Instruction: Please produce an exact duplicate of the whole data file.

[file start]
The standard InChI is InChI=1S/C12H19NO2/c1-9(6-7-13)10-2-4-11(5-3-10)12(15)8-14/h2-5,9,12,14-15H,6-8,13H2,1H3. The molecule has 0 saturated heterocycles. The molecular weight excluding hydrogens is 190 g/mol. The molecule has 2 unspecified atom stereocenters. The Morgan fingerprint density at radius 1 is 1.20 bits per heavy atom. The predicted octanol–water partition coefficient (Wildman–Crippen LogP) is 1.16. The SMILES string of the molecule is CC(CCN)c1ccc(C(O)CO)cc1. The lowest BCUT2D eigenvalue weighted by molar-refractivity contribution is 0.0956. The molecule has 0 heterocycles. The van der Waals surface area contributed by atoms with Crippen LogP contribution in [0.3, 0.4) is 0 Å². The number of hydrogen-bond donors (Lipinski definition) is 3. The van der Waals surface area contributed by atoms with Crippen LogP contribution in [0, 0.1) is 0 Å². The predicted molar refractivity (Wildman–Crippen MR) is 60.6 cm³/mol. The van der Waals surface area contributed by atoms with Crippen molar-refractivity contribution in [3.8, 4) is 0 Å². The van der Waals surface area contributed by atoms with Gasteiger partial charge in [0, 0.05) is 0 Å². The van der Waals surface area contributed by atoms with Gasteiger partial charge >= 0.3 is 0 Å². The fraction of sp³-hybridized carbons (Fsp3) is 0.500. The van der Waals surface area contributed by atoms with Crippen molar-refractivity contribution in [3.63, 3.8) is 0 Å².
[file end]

The standard InChI is InChI=1S/C12H19NO2/c1-9(6-7-13)10-2-4-11(5-3-10)12(15)8-14/h2-5,9,12,14-15H,6-8,13H2,1H3. The molecule has 0 saturated heterocycles. The molecular weight excluding hydrogens is 190 g/mol. The molecule has 2 unspecified atom stereocenters. The Morgan fingerprint density at radius 1 is 1.20 bits per heavy atom. The predicted octanol–water partition coefficient (Wildman–Crippen LogP) is 1.16. The SMILES string of the molecule is CC(CCN)c1ccc(C(O)CO)cc1. The lowest BCUT2D eigenvalue weighted by molar-refractivity contribution is 0.0956. The molecule has 0 heterocycles. The van der Waals surface area contributed by atoms with Crippen LogP contribution in [0.3, 0.4) is 0 Å². The number of hydrogen-bond donors (Lipinski definition) is 3. The van der Waals surface area contributed by atoms with Crippen LogP contribution in [0, 0.1) is 0 Å². The predicted molar refractivity (Wildman–Crippen MR) is 60.6 cm³/mol. The van der Waals surface area contributed by atoms with Crippen molar-refractivity contribution in [3.8, 4) is 0 Å². The van der Waals surface area contributed by atoms with Gasteiger partial charge in [0, 0.05) is 0 Å². The van der Waals surface area contributed by atoms with Gasteiger partial charge >= 0.3 is 0 Å². The fraction of sp³-hybridized carbons (Fsp3) is 0.500. The van der Waals surface area contributed by atoms with Crippen molar-refractivity contribution in [3.63, 3.8) is 0 Å².